The Best Neighborhoods in San Francisco to Spend a Weekend
There are 43 neighborhoods in SF. Where should you stay?
San Francisco may technically be a small city, measuring in at ~47 square miles, but it’s also home to at least 43 neighborhoods, depending on who you ask (which should not be a realtor as they really get off on making up new ‘hoods).
So if you’re coming to visit, how on earth are you supposed to decide where to stay? Most of the internet would have you think that the spot to be is Fisherman’s Wharf -- and even though we love it there for bowls of clam chowder in sourdough bread bowls and visiting the sea lions, it’s full of tourist traps and cheesy souvenir shops and really doesn’t represent what the city’s truly about. Luckily, we’re not “most of the internet,” which means we’re going to give you the real low-down on the best places to stay, as well as where to eat and drink, and what you definitely want to see & do before you leave. After all, you may not be from San Francisco, but as long as you’ve got a local friend in tow (that’s us), you’ll totally seem like you are. Especially if you remember to pack a jacket in July and never ever call it “San Fran.”
People tend to conflate Cow Hollow and the Marina, which are actually divided by the major thoroughfare of Lombard Street (Cow Hollow is to the north; the Marina to the south), but for the purposes of a fun weekend, that works just fine. These affluent neighborhoods are looked down upon by some for being home to a lot of young professionals, fitness studios, and athleisure wear shops (“Marina Bros” even have a nickname of their very own), but it’s also a gorgeous part of the city with outdoor space, waterfront views, and top-tier bars, restaurants, and shopping.
Stay: This is a pretty residential area, though there are a smattering of old school motels along Lombard Street. Our favorite of those is the Hotel Del Sol, a reasonably priced 1950’s motor lodge turned funky and colorful boutique motel. For a one-of-a-kind experience, stay at the Inn at the Presidio, a historic hotel that was once a home for bachelor officers when the Presidio was a U.S. Army post, and is the perfect destination for those who want to enjoy nature while still being within walking distance of everything fun. Finally, if you’re looking for an elegant splurge, you can’t go wrong with the Hotel Drisco up the hill in Pacific Heights. The 1903 Edwardian was recently remodeled and is away from the hustle and bustle of the neighborhoods down the hill, but within easy walking distance.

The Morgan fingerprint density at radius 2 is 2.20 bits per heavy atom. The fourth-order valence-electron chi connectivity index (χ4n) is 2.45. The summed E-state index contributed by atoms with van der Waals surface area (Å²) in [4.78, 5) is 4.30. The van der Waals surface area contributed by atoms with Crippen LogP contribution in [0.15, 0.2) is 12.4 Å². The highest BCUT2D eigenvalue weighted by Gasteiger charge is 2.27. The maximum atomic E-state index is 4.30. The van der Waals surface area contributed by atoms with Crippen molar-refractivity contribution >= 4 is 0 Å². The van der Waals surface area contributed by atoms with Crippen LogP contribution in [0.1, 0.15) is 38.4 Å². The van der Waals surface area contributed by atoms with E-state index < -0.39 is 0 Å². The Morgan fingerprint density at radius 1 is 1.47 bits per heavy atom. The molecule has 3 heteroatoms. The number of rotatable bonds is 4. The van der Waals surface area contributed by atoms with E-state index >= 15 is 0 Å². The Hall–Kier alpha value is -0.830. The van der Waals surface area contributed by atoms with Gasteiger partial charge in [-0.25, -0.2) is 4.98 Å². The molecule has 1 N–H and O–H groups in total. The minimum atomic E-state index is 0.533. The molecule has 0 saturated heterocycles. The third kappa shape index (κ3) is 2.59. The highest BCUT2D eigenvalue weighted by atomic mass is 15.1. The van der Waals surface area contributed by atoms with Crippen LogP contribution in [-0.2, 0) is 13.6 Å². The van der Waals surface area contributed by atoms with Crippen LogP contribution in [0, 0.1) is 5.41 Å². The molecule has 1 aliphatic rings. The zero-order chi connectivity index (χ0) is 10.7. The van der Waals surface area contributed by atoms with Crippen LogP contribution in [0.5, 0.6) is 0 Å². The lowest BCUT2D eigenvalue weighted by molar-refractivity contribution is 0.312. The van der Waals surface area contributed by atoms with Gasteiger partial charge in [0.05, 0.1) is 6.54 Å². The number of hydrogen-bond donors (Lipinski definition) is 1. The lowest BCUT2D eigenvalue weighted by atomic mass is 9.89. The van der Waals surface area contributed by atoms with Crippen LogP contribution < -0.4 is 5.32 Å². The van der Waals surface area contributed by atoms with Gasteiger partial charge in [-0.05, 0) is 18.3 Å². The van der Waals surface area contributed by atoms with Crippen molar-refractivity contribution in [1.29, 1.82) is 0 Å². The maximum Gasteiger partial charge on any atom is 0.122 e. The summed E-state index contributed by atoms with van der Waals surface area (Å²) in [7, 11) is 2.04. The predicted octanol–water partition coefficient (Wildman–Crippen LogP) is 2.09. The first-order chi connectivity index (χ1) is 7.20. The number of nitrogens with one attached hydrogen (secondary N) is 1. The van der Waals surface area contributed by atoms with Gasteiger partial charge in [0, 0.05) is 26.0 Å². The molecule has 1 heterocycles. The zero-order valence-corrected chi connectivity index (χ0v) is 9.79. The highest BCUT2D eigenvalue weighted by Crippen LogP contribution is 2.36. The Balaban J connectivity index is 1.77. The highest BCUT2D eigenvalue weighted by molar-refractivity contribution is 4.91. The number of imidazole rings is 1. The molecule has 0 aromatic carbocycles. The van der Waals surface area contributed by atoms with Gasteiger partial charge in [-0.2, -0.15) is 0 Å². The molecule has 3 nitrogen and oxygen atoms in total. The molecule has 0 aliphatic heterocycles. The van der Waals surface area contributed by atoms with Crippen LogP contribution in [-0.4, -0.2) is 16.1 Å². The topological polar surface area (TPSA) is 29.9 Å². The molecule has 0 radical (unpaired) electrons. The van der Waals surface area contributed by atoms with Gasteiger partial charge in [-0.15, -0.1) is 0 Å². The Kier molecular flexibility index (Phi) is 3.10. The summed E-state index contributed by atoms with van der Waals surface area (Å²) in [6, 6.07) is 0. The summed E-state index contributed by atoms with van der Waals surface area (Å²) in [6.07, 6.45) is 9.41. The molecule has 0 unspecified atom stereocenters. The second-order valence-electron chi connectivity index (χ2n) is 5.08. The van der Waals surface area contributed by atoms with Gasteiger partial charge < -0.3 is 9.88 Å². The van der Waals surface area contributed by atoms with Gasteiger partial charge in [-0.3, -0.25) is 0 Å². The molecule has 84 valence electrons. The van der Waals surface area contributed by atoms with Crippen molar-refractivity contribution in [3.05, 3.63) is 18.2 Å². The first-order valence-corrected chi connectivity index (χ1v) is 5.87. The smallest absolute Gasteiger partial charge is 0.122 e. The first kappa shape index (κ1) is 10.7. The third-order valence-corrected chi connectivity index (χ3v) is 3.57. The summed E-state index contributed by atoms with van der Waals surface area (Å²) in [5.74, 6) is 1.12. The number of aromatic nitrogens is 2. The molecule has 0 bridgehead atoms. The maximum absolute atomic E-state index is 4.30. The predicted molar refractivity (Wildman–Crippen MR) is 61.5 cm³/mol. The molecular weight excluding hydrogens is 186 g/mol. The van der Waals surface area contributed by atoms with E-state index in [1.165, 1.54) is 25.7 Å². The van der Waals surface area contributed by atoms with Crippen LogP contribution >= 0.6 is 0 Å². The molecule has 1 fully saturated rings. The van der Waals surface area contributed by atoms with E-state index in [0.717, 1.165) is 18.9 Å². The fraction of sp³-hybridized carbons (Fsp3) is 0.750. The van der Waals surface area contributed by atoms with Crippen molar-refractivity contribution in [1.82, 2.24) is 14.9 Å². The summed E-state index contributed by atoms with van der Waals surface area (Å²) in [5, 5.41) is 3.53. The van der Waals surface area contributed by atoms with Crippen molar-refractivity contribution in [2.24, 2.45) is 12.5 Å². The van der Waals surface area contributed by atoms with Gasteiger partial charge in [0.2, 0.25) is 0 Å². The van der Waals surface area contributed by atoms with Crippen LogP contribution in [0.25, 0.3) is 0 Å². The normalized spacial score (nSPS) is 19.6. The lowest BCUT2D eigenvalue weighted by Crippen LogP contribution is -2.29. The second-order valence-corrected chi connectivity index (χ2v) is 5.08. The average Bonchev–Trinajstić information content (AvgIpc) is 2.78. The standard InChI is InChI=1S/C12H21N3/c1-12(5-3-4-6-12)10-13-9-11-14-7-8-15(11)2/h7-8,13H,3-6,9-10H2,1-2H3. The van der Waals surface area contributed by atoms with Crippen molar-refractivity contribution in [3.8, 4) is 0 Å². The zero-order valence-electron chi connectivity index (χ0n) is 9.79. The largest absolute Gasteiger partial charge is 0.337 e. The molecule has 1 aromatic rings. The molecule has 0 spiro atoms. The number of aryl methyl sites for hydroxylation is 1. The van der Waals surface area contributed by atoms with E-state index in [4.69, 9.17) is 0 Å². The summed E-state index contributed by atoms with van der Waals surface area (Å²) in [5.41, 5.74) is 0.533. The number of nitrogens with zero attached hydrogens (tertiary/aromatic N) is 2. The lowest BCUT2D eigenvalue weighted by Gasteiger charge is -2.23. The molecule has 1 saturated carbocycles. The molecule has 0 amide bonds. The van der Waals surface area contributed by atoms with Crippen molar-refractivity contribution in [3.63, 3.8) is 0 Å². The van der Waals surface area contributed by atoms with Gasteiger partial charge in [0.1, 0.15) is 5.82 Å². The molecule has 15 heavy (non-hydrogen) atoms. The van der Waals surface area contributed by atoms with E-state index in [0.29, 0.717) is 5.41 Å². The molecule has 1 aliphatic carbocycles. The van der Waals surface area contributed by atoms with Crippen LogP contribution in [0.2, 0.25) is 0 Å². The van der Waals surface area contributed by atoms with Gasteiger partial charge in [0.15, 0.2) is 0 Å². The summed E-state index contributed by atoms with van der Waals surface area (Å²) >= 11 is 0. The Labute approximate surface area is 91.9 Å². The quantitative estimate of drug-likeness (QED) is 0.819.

Breakfast/Lunch: The hardest part about hanging out in this neighborhood is choosing where to eat. For a boozy brunch, there’s nothing better than The Tipsy Pig. Sit on the back patio (if weather permits) and order a Strawberry Fields cocktail. For something a little less raucous, Rose’s Cafe is a great choice, especially if you love a breakfast pizza. Another option is to grab what may be the best toasted deli sandwich in all of San Francisco at Marina Submarine and walk down to Crissy Field to enjoy your lunch on the beach with views of Alcatraz, Angel Island, and the Golden Gate Bridge.
Do: Explore the Presidio, a former military fort that’s now a 1,491 acre national park home to tons of hikes with scenic overlooks, four installations from artist Andy Goldsworthy, Fort Point, a masonry seacoast fortification that sits right below the Golden Gate Bridge, the San Francisco National Cemetery (which has a very peaceful overlook that’s easily accessible), the Walt Disney Family Museum, several great restaurants, and much more.
If you’re into architecture, you’ll want to visit the Palace of Fine Arts, a stunning structure built for the 1915 Panama-Pacific Exposition, the McElroy Octagon House, which, yes, is a house with literally eight sides that was built in 1861, and the Haas-Lilienthal House, a Queen Anne constructed in 1886 that shows off the opulence and grandeur of a time long gone. If you’re in the mood to shop, eat, and drink, all you need to do is walk down Union Street, Fillmore Street, and Chestnut Street, and you’ll find plenty of all three.
Dinner/Drinks: It’s not a successful visit to Cow Hollow if you don’t stop by The Black Horse London Pub, the smallest bar in San Francisco (7 feet wide by 19 feet deep) where the beer is kept in a clawfoot tub filled with ice. If you’re more of a wine drinker, West Coast Wine Cheese and California Wine Merchant both have a great selection and friendly service. Eventually, you’ll need to eat. There’s the classic Balboa Cafe, which remains as popular now as it was when it opened in 1913 (order the burger), A16, one of the best Italian spots in town (note: it gets loud), The Greenwich for a casual meal with friends (the happy hour is great), and for a vegan meal that you won’t even realize is vegan (in a good way): Wildseed.